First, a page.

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Chainstay clearance with 28c tires

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Chainstay clearance with 28c tires

Old 10-01-12, 07:05 PM
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dignandag
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Chainstay clearance with 28c tires

Got about 1.5 mm clearance on either side at best and thinking I may need to size down to 25c

With wheels tightened down sufficiently, should I expect any rubbing with the 28c tires?
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Old 10-01-12, 07:38 PM
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Close only counts in Horseshoes. Clearance is cleaance, so you shouldn't expect rubbing IF THE WHEEL IS PERFECTLY ALIGNED.

The problem with tight clearance isn't that it'll rub, it's that it leaves you with no room in case a mishap bends the wheel slightly. For example, I've had to remove brake shoes to ride a bent wheel home after a crash. With your fork it wouldn't help and you'd be stranded.
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Old 10-01-12, 09:49 PM
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As others have said; doable as long as things stay true.

This is a pet peeve of mine; many modern bikes have difficulty with 28mm tires, including so-called "endurance" bikes.

For those of us that ride without team/sag support, and would prefer wider tires a few additional millimeters of space would be appreciated.

On a hard-core race bike, OK. But "endurance" bikes? Gimme a few silly millimeters wider...
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Old 10-01-12, 10:22 PM
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Originally Posted by Hendo252 View Post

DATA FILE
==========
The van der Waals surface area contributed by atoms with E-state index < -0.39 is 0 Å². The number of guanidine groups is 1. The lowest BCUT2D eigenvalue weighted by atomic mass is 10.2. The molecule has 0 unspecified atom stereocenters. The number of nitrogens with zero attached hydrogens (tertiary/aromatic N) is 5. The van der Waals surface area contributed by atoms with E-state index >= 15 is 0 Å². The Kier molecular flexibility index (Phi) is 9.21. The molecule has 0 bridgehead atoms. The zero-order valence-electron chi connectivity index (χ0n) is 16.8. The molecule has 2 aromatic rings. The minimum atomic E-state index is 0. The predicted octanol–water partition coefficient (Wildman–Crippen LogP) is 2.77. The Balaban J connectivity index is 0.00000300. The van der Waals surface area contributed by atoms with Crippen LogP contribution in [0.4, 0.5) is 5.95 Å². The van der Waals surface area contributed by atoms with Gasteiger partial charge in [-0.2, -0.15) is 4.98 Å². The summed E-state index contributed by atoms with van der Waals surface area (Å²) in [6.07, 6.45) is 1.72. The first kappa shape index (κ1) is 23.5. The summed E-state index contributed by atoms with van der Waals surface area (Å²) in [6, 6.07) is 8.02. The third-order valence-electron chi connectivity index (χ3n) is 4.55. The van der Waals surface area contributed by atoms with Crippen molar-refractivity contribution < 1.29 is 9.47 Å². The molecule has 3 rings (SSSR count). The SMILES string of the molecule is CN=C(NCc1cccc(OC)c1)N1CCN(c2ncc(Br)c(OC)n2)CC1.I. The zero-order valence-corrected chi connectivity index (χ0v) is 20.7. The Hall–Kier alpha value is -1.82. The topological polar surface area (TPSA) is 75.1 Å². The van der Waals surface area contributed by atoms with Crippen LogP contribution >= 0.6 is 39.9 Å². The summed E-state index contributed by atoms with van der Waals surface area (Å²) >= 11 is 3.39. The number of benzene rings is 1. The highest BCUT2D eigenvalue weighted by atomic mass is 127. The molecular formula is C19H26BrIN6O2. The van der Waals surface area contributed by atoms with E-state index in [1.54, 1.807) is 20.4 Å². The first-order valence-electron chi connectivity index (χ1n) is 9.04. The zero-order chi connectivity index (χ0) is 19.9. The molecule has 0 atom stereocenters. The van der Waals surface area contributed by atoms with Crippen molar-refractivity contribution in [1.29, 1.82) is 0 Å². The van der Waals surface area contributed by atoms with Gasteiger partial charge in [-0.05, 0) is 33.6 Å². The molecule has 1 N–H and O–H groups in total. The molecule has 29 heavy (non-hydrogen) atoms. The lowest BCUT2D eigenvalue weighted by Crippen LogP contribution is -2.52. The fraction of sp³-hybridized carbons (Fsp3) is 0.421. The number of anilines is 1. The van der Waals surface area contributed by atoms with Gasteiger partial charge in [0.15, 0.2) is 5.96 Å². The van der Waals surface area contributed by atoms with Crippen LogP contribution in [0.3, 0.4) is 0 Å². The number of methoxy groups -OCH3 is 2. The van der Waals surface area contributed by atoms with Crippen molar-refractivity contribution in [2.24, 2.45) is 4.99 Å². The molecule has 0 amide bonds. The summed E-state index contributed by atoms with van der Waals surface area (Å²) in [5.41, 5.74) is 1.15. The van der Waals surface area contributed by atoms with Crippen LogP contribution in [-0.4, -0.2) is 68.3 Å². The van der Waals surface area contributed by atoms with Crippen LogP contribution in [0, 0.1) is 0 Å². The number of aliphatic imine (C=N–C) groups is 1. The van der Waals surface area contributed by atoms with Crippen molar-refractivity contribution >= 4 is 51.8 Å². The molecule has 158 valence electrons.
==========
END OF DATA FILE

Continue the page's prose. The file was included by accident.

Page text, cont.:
As others have said; doable as long as things stay true.

This is a pet peeve of mine; many modern bikes have difficulty with 28mm tires, including so-called "endurance" bikes.

For those of us that ride without team/sag support, and would prefer wider tires a few additional millimeters of space would be appreciated.

On a hard-core race bike, OK. But "endurance" bikes? Gimme a few silly millimeters wider...
+1, decades ago there were stage race bikes, built for competition in an era with less team support. Look at old photo's of people like Fausto Coppi racing with a pair of tubulars on his shoulders. Those days are gone now, and I don't know if it's for better or worse, but the impact of racing on the bikes sold to non racers has become a bit of a problem.

Most of don't have team support, ride on lousier roads, weigh more than world class racers, don't ride at the same speeds, etc. Yet the industry continues to ignore that and produces bikes, including B and C level bikes, pretending that's we're all in competition.

I like performance road bikes, but a bit of extra fork clearance won't hurt that. Hubs and bearings that can go 5,000 all weather miles without service are possible, with little or no weight penalty. Fender/rack eyes on dropouts weigh a few grams and would be nice just in case. Decent cassettes starting at 13t can't hurt. I could go on, but I've made the point.

I know there are decent dedicated touring bikes, but one category that seems totally neglected are what used to be called club bikes. Fast high performance machines for amateur competition, or club sport. Capable of high performance touring on European or American roads, but made for those who pack light and want performance.

I'm sure they exist somewhere, but most people don't seem to end up with them, and so we have 200#+ riders overloading 25mm tires because that's what fits in the fork.

Rant over, but I'm still waiting for the bike equivalent of a high performance GT car. Until then I'll keep riding my older bikes knowing I can take tham anyplace comfortable in the knowledge that they'll get me home.
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